‘Christine’, directed by Antonio Campos (‘Afterschool’ and ‘Martha Marcy May Marlene’) is a film where we know the ending from the very beginning as it’s based on a true story, yet this doesn’t take away from the story at all. If anything, it makes it all the more poignant.
Christine Chubbuck (Rebecca Hall) is a reporter for Channel 40 who is quickly approaching her 30th birthday. It doesn’t take long to realise that she’s depressed – she’s frustrated with how her job is going, her love life isn’t going anywhere, she still lives with her mother, and she’s been suffering from a mysterious stomach ache that just won’t back down. She won’t talk about it though and instead lets it all build up inside her, getting more and more overwhelming.
It’s a beautiful look at depression – so often films that revolve around mental health focus on the wrong things, or the parts they think the viewers want to see. Sometimes it’s all about the turn-around, and we miss crucial elements of when things are still not looking up. Thankfully though, ‘Christine’ manages to avoid this mistake, yet the result of that is of course that you’re in for a bit of an emotional ride.
Rebecca Hall is absolutely fantastic as Christine – I hadn’t actually seen anything with her in before, but she’s known for her parts in ‘Starter for Ten’ and ‘The Prestige’. In ‘Christine’ every slight action or expression she makes counts. Her acting is completely thought out, and it's mesmerising to watch. The anger that she gets across is unmistakable, yet it still seems subtle. When Christine is suffering we know about it, and we can’t help but feel completely in tune with it. Her performance is likely to be easy to relate to by a lot of people, whether they’ve experienced depression or not.
It’s not just Hall though – the whole cast bring something to the film, and perfectly complement her acting. The cinematography is powerful and sublime, focusing in on all the right parts. Some shots are as simple as a drawn-out take of Jean (Maria Dizzia), Christine’s colleague, putting away her groceries and taking some ice cream out of the freezer, yet they resonate with the viewer. And then, of course, the blunter scenes also have this effect, leaving you unable to take your eyes away from the screen.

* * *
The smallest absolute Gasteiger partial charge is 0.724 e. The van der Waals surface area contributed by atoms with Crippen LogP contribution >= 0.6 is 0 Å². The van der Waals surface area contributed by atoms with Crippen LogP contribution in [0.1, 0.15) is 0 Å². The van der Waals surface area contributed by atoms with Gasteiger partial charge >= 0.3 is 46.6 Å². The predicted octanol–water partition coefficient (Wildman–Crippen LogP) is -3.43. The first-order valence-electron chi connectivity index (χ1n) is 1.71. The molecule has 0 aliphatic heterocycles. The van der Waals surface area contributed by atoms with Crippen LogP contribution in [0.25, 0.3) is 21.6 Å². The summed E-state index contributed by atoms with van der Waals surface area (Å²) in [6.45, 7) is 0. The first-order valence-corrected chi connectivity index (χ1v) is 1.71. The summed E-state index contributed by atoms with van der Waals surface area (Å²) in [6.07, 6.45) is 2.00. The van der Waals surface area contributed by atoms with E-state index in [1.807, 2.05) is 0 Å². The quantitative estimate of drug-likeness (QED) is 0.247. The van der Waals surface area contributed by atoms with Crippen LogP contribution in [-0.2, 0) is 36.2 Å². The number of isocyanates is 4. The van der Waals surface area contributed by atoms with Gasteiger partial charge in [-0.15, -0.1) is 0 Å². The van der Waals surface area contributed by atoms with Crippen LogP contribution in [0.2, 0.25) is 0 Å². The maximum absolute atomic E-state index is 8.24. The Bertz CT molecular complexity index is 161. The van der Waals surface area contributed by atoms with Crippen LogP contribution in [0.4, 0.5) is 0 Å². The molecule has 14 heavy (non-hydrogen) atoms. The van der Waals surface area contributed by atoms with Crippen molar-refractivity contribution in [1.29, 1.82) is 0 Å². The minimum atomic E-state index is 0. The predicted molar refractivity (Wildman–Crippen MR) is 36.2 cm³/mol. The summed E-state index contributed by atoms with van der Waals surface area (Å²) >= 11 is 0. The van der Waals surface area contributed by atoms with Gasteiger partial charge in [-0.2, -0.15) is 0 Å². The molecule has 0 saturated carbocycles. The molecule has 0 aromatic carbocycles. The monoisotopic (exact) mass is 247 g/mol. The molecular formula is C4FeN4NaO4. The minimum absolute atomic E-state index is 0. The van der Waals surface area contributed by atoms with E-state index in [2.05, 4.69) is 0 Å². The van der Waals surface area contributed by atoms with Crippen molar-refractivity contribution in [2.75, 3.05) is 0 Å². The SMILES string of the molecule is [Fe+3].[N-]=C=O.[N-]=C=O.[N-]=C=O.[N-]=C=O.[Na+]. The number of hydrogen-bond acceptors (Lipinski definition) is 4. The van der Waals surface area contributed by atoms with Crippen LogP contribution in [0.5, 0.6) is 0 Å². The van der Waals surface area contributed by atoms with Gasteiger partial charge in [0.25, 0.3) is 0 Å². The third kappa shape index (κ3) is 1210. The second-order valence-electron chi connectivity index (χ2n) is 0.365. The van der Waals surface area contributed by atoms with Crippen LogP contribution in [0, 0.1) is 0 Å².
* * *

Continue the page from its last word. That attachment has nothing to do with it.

I certainly found ‘Christine’ a hard watch, given the amount of emotion and distress that is exhibited, yet there were some beautiful moments of humour hidden amongst the pain that kept it from being too down on itself. Small moments between characters that added another dimension, and showed the positives that were around Christine during such a difficult time. It was still hard to all take in as of course it all happened, and the gravity of what actually happened is quite hard to envisage. I imagine that producing such a film was painful for both (director) and all of the actors involved, yet the end result was worth it. A distressing watch, but also a moving insight into the troubled world of a woman who really was the Sylvia Plath of the reporting world. 5/5
Christine at CeX
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